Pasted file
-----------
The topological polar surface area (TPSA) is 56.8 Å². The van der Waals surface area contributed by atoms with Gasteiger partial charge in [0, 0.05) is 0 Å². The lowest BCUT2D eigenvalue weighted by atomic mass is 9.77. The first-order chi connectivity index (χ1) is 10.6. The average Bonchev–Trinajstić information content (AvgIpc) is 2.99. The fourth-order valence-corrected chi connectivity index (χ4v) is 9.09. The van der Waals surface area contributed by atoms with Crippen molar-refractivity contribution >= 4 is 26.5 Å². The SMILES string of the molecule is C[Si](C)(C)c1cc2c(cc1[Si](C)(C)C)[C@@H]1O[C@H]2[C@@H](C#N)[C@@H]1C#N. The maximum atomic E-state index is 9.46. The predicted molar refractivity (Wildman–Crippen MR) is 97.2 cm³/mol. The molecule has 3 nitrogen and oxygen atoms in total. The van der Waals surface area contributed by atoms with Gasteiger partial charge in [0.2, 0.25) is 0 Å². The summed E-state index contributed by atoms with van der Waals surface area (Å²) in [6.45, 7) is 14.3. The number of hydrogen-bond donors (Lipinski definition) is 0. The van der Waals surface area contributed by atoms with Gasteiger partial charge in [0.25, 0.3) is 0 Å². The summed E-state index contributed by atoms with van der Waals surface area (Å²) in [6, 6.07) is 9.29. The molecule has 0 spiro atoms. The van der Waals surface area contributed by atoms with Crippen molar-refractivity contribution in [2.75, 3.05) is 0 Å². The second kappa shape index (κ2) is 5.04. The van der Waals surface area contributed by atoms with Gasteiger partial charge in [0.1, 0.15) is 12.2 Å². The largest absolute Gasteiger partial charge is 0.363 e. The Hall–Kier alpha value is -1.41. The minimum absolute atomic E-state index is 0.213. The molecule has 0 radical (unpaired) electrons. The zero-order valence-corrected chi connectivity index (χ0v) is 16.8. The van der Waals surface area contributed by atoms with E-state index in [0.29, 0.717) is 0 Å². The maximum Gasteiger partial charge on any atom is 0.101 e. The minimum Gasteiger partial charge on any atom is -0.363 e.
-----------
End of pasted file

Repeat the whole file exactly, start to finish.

The topological polar surface area (TPSA) is 56.8 Å². The van der Waals surface area contributed by atoms with Gasteiger partial charge in [0, 0.05) is 0 Å². The lowest BCUT2D eigenvalue weighted by atomic mass is 9.77. The first-order chi connectivity index (χ1) is 10.6. The average Bonchev–Trinajstić information content (AvgIpc) is 2.99. The fourth-order valence-corrected chi connectivity index (χ4v) is 9.09. The van der Waals surface area contributed by atoms with Crippen molar-refractivity contribution >= 4 is 26.5 Å². The SMILES string of the molecule is C[Si](C)(C)c1cc2c(cc1[Si](C)(C)C)[C@@H]1O[C@H]2[C@@H](C#N)[C@@H]1C#N. The maximum atomic E-state index is 9.46. The predicted molar refractivity (Wildman–Crippen MR) is 97.2 cm³/mol. The molecule has 3 nitrogen and oxygen atoms in total. The van der Waals surface area contributed by atoms with Gasteiger partial charge in [0.2, 0.25) is 0 Å². The summed E-state index contributed by atoms with van der Waals surface area (Å²) in [6.45, 7) is 14.3. The number of hydrogen-bond donors (Lipinski definition) is 0. The van der Waals surface area contributed by atoms with Gasteiger partial charge in [0.25, 0.3) is 0 Å². The summed E-state index contributed by atoms with van der Waals surface area (Å²) in [6, 6.07) is 9.29. The molecule has 0 spiro atoms. The van der Waals surface area contributed by atoms with Crippen molar-refractivity contribution in [2.75, 3.05) is 0 Å². The second kappa shape index (κ2) is 5.04. The van der Waals surface area contributed by atoms with Gasteiger partial charge in [0.1, 0.15) is 12.2 Å². The largest absolute Gasteiger partial charge is 0.363 e. The Hall–Kier alpha value is -1.41. The minimum absolute atomic E-state index is 0.213. The molecule has 0 radical (unpaired) electrons. The zero-order valence-corrected chi connectivity index (χ0v) is 16.8. The van der Waals surface area contributed by atoms with E-state index in [0.29, 0.717) is 0 Å². The maximum Gasteiger partial charge on any atom is 0.101 e. The minimum Gasteiger partial charge on any atom is -0.363 e.